Lunedi Lunacy

In a comment on a recent in-depth posting on Shakespeare by my friend Debra in deepest darkest Alberta someone mentioned a piece by Robert Benchley the American humourist, journalist, and actor. Benchley is perhaps best know for a telegram he sent to his editor when he arrived in Venice. “Streets flooded. Please advised.”

In the following little vignette he out-scholars the scholars.

SHAKESPEARE EXPLAINED

Carrying on the System of Footnotes to a Silly Extreme

PERICLES
ACT II SCENE 3

Enter first Lady-in-Waiting (Flourish, [1] Hautboys [2] and[3] torches[4]).

First Lady-in-WaitingWhat [5] ho![6] Where[7] is [8] the[9] music?[10]

NOTES:

1. Flourish: The stage direction here is obscure. Clarke claims it should read “flarish,” thus changing the meaning of the passage to “flarish” (that is, the Kings), but most authorities have agreed that it should remain “flourish,” supplying the predicate which is to be flourished. There was at this time a custom in the countryside of England to flourish a mop as a signal to the passing vender of berries, signifying that in that particular household there was a consumer-demand for berries, and this may have been meant in this instance. That Shakespeare was cognizant of this custom of flourishing the mop for berries is shown in a similar passage in the second part of King Henry IV, where he has the Third Page enter and say, “Flourish.” Cf. also Hamlet, IV, 7: 4.

2. Hautboys, from the French haut, meaning “high” and the Eng. boys, meaning “boys.” The word here is doubtless used in the sense of “high boys,” indicating either that Shakespeare intended to convey the idea of spiritual distress on the part of the First Lady-in-Waiting or that he did not. Of this Rolfe says: “Here we have one of the chief indications of Shakespeare?s knowledge of human nature, his remarkable insight into the petty foibles of this work-a-day world.” Cf. T. N. 4: 6, “Mine eye hath play’d the painter, and hath stell’d thy beauty’s form in table of my heart.”

3. and. A favorite conjunctive of Shakespeare’s in referring to the need for a more adequate navy for England. Tauchnitz claims that it should be pronounced “und,” stressing the anti-penult. This interpretation, however, has found disfavor among most commentators because of its limited significance. We find the same conjunctive in A. W. T. E. W. 6: 7, “Steel-boned, unyielding and uncomplying virtue,” and here there can be no doubt that Shakespeare meant that if the King should consent to the marriage of his daughter the excuse of Stephano, offered in Act 2, would carry no weight.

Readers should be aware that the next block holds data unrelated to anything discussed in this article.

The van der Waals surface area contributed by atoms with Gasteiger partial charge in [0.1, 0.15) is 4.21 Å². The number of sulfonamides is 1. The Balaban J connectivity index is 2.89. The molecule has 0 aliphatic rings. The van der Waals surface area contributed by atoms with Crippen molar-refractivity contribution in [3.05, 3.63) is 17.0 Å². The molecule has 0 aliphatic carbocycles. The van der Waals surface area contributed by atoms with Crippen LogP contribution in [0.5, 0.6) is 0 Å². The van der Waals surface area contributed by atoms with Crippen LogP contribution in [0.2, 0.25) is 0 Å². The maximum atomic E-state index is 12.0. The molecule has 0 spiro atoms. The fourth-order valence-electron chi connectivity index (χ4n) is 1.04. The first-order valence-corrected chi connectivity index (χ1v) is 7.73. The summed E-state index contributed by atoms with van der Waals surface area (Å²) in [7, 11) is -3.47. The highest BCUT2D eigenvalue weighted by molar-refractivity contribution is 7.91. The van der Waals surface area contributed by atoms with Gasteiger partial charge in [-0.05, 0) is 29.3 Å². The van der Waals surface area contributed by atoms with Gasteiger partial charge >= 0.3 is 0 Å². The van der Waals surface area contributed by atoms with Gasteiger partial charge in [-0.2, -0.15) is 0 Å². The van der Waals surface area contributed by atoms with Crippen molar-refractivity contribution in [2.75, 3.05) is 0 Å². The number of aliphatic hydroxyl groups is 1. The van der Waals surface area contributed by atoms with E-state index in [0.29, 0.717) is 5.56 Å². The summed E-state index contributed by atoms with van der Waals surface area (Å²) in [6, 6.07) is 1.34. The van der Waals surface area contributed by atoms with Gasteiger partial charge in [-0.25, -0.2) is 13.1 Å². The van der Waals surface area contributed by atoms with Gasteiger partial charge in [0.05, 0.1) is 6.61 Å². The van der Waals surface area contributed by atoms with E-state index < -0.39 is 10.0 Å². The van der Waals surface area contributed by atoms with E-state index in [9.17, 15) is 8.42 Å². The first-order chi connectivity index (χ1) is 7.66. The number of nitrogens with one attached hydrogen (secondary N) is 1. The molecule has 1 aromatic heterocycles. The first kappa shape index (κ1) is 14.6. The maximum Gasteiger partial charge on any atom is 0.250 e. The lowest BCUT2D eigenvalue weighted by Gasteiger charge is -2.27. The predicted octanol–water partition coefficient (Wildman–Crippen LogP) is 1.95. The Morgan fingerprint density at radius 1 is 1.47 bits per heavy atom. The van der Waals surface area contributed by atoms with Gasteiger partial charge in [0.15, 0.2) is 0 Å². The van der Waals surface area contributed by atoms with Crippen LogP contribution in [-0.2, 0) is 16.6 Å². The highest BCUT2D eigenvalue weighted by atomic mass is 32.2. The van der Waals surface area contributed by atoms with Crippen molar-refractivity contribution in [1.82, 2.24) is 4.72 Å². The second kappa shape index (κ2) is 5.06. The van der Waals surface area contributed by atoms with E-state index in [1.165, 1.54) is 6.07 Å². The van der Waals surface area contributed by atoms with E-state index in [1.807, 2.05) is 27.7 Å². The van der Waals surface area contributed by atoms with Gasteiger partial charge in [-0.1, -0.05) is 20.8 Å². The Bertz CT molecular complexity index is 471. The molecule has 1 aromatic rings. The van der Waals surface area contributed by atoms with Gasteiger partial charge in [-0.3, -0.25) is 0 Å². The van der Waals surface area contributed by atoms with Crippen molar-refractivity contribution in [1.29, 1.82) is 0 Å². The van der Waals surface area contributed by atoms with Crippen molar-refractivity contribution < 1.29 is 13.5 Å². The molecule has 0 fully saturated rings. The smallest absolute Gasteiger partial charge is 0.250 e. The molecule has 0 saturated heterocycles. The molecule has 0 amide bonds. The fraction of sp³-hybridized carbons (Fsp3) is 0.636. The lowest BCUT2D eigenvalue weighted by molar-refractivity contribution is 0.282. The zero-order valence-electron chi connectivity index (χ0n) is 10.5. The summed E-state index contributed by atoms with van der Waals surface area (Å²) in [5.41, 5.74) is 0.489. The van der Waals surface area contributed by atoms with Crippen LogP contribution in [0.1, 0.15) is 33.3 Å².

Drawing by Gluyas Williams

4. Torches. The interpolation of some foolish player and never the work of Shakespeare (Warb.). The critics of the last century have disputed whether or not this has been misspelled in the original, and should read “trochies” or “troches.” This might well be since the introduction of tobacco into England at this time had wrought havoc with the speaking voices of the players, and we might well imagine that at the entrance of the First Lady-in-Waiting there might be perhaps one of the hautboys mentioned in the preceding passage bearing a box of troches or “trognies” for the actors to suck. Of this entrance Clarke remarks: “The noble mixture of spirited firmness and womanly modesty, fine sense and true humility, clear sagacity and absence of conceit, passionate warmth and sensitive delicacy, generous love and self-diffidence with which Shakespeare has endowed this First Lady-in-Waiting renders her in our eyes one of the most admirable of his female characters.” Cf. M. S. N. D. 8: g, “That solder’st close impossibilities and mak’st them kiss.”

5. What—What.

6. Ho! In conjunction with the preceding word doubtless means “What ho!” changed by Clarke to “What hoo!” In the original Ms. it reads “What hi!” but this has been accredited to the tendency of the time to write “What hi” when “what ho” was meant. Techner alone maintains that it should read “What humpf!” Cf. Ham. 5: O, “High-ho!”

7. Where. The reading of the folio, retained by Johnson, the Cambridge editors and others, but it is not impossible that Shakespeare wrote “why,” as Pope and others give it. This would make the passage read “Why the music?” instead of “Where is the music?” and would be a much more probable interpretation in view of the music of that time. Cf. George Ade. Fable No. 15, “Why the gunnysack?”

8. is—is not. That is, would not be.

9. the. Cf. Ham. 4: 6. M. S. N. D. 3: 5. A. W. T. E. W. 2: 6. T. N. I: 3 and Macbeth 3: I, “that knits up the raveled sleeves of care.

10. music. Explained by Malone as “the art of making music” or “music that is made.” If it has but one of these meanings we are inclined to think it is the first; and this seems to be favored by what precedes, “the music!” Cf. M. of V. 4: 2, “The man that hath no music in himself.”

The meaning of the whole passage seems to be that the First Lady-in-Waiting has entered concomitant with a flourish, hautboys and torches and says, “What ho! Where is the music?”

July 22 is Casual Pi Day – People in countries that write their dates correctly in the date/ month format celebrate Casual Pi Day on 22 July or 22/7. Go figure – repeatedly.

Lunedi Lunacy

Back in May of 2016 it was announced that the library on Fogo Island, the largest of the offshore islands on the east coast of Newfoundland, was to close.  There was concerted effort by the people of the Island to keep it open – protests, petitions, and confrontations with Provincial politicians.  The list of services that their library offer to the upwards of 3,000 people living there include:  Free Internet, Fax, Printing, Photocopying, Digital Camera loan, scanning, computer training, magazines, story time, audio books, DVDs and videos, and large print books.  It was more than shelves of plastic covered, thumbed, books – it was the heart of  learning, recreation, and community life.  Fortunately it is still open – for only three days a week but open none the less and still available to the residents of the Island.